Gradient HPLC-UV Method for Cannabinoid Profiling
Aug 14 2019 Read 1973 Times
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The global cannabis industry is growing rapidly, with many countries and US states adding regulatory frameworks for medical and recreational cannabis programs [1,2]. Quality control is an essential component in protecting the health and safety of the consumer in this emerging market, and there is increasing demand upon cannabis testing laboratories for analytical determination of multiple cannabinoids along with potential contaminants such as pesticides, mycotoxins, heavy metals, etc. Current regulations surrounding potency vary by jurisdiction, but usually require testing for the active forms of tetrahydrocannabinol (THC) and cannabidiol (CBD). In addition, many require testing for the acid forms, tetrahydrocannabinolic acid (THCA) and cannabidiolic acid (CBDA), along with other cannabinoids like cannabigerol (CBG), cannabigerolic acid (CBGA), tetrahydrocannabivarin (THCV), cannabichromene (CBC), cannabicyclol (CBL), and cannabinol (CBN). As regulations evolve, and as research interests in minor cannabinoids expand, it is important to have robust analytical methods in place that are capable of meeting those needs.
Historically, gas chromatography/mass spectrometry (GC/MS) has been used for the separation and quantification of cannabinoids and other compounds of interest in cannabis analysis. With GC, though, care must be taken to avoid decarboxylation of acidic species during the heated injection. High pressure liquid chromatography (HPLC) methods permit analysts to eschew many sample preparation and derivatisation steps and have become the preferred approaches to cannabis potency analysis [3,4,5]. In general, all approaches to HPLC method development look to balance several elements, among which are the ultimate goals of the analysis, resolution of target compounds and potential interferences, speed, and assay robustness.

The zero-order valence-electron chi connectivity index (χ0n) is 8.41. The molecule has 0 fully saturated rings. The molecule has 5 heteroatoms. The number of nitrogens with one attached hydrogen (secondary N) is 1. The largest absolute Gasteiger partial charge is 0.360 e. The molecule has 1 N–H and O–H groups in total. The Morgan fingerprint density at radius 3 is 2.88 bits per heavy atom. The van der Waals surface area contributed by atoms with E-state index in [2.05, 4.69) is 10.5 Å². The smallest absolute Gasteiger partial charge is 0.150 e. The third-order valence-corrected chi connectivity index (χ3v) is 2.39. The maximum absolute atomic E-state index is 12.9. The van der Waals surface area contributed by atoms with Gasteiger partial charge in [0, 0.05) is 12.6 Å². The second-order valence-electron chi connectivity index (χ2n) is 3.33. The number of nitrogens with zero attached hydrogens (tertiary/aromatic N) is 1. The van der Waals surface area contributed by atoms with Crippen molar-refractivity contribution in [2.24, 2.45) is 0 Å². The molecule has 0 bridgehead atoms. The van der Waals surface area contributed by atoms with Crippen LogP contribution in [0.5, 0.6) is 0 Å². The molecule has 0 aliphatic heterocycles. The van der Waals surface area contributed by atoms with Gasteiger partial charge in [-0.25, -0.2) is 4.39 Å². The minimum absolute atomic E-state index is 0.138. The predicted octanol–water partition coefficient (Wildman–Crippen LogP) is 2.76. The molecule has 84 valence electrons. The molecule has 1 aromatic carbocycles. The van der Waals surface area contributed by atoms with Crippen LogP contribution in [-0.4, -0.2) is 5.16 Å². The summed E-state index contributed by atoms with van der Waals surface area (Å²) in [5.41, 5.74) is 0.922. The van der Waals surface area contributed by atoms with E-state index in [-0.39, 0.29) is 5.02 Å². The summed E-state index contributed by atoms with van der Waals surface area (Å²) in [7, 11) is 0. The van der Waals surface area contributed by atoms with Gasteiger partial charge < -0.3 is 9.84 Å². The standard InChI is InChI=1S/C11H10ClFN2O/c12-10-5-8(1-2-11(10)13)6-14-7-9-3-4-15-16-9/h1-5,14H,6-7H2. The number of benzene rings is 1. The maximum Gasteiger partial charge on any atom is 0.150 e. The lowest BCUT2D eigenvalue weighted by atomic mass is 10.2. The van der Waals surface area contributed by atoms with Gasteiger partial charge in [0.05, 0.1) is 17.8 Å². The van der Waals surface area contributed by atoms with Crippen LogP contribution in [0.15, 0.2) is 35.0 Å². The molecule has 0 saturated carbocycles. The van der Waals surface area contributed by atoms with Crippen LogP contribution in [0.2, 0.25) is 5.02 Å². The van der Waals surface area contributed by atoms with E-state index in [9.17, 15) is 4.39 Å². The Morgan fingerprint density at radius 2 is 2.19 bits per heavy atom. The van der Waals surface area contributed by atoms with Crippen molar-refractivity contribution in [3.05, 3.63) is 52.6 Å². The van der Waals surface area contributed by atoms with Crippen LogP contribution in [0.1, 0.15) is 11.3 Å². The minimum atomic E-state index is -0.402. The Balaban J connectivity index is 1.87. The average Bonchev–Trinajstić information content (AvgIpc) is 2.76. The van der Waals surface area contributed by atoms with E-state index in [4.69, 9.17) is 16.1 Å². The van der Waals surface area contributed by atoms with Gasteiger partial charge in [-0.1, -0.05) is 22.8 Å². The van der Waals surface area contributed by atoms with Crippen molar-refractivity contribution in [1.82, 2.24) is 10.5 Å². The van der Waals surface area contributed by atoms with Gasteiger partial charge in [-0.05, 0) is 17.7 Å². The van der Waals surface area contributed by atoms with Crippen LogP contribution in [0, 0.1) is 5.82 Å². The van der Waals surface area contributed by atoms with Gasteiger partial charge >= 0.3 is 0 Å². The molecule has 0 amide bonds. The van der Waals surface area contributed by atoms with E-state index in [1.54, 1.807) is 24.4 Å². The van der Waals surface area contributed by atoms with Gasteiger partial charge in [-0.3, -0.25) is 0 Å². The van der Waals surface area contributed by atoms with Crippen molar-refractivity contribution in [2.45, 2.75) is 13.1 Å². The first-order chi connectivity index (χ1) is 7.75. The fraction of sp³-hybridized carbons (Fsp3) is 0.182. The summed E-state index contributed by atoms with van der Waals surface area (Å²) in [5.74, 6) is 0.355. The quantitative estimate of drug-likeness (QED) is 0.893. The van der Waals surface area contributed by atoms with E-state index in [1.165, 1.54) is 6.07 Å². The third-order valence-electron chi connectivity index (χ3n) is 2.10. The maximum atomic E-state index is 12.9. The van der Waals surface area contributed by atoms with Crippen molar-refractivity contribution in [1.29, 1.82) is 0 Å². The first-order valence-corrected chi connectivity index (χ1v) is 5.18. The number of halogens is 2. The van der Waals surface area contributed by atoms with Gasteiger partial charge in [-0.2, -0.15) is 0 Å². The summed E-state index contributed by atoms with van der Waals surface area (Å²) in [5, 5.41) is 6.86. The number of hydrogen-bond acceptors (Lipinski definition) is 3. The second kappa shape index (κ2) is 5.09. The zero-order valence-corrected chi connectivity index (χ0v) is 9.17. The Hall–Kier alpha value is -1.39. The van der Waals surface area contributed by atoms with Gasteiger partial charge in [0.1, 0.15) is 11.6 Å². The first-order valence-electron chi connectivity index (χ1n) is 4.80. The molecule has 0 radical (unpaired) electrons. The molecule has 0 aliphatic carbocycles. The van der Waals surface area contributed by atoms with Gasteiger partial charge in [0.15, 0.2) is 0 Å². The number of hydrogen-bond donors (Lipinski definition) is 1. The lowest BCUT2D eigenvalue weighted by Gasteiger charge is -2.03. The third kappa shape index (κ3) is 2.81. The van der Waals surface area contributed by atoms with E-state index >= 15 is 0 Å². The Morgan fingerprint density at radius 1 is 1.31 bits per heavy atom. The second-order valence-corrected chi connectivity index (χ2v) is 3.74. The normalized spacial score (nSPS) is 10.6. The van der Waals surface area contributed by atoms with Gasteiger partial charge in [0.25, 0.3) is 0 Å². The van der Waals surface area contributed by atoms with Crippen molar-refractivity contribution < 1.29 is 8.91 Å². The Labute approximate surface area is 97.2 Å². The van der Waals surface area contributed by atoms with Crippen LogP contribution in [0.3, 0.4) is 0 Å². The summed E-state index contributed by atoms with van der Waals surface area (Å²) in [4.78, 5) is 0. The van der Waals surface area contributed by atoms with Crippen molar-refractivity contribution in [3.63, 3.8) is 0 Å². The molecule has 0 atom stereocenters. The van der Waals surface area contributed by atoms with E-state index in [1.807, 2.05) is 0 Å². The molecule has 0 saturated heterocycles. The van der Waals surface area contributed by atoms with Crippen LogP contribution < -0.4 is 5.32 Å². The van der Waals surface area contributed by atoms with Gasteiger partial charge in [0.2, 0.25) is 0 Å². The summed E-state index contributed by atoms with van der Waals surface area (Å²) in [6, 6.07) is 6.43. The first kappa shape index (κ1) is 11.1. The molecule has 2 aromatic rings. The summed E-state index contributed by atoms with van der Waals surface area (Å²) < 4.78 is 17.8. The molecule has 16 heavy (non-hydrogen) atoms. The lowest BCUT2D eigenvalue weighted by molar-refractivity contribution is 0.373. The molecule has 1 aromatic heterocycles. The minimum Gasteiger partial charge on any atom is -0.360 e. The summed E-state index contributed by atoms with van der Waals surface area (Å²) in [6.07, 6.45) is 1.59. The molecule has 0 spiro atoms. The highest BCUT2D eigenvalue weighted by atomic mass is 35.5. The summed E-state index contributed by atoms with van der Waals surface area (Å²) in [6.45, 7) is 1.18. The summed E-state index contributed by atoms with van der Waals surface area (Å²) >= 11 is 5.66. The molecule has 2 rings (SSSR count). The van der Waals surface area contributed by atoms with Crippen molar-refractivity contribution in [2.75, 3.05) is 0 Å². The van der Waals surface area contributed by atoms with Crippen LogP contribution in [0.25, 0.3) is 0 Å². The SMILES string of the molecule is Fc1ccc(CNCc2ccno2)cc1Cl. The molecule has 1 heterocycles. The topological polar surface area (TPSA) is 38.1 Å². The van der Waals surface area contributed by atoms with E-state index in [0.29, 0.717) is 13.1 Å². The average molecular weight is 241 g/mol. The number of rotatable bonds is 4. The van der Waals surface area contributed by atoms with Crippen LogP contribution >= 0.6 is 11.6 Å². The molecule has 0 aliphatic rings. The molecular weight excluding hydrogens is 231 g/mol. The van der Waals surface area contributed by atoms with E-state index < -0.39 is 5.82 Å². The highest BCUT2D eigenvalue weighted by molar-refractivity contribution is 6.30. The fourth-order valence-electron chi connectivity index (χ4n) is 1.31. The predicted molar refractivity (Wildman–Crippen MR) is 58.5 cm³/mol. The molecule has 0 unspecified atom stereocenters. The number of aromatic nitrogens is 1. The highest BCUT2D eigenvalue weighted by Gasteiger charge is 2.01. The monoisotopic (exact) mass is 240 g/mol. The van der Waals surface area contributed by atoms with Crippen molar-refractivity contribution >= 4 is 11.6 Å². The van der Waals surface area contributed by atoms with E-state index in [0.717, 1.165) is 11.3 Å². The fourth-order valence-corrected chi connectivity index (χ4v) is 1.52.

Upon evaluating the molecules of interest in terms of their charges, polarities, and other functionalities, chromatographic method developers turn their focus to column and solvent selection, pH conditions, buffer selection and concentration, temperature, etc. Specific approaches can differ depending upon the primary goals of a separation. For example, if comprehensive characterisation of a complex sample is desired, approaches to maximising overall separation at the expense of analysis time may be acceptable. If, on the other hand, resolution of only a particular critical pair is required, speed and selectivity (for the crucial pair) may be the primary focus. With these concerns in mind, we set out to develop an HPLC method capable of fully resolving 17 cannabinoids in a minimal amount of time. Additionally, a second objective concerning the improved resolution of a specific critical pair of THC isomers (Δ8-THC and Δ9-THC) was explored.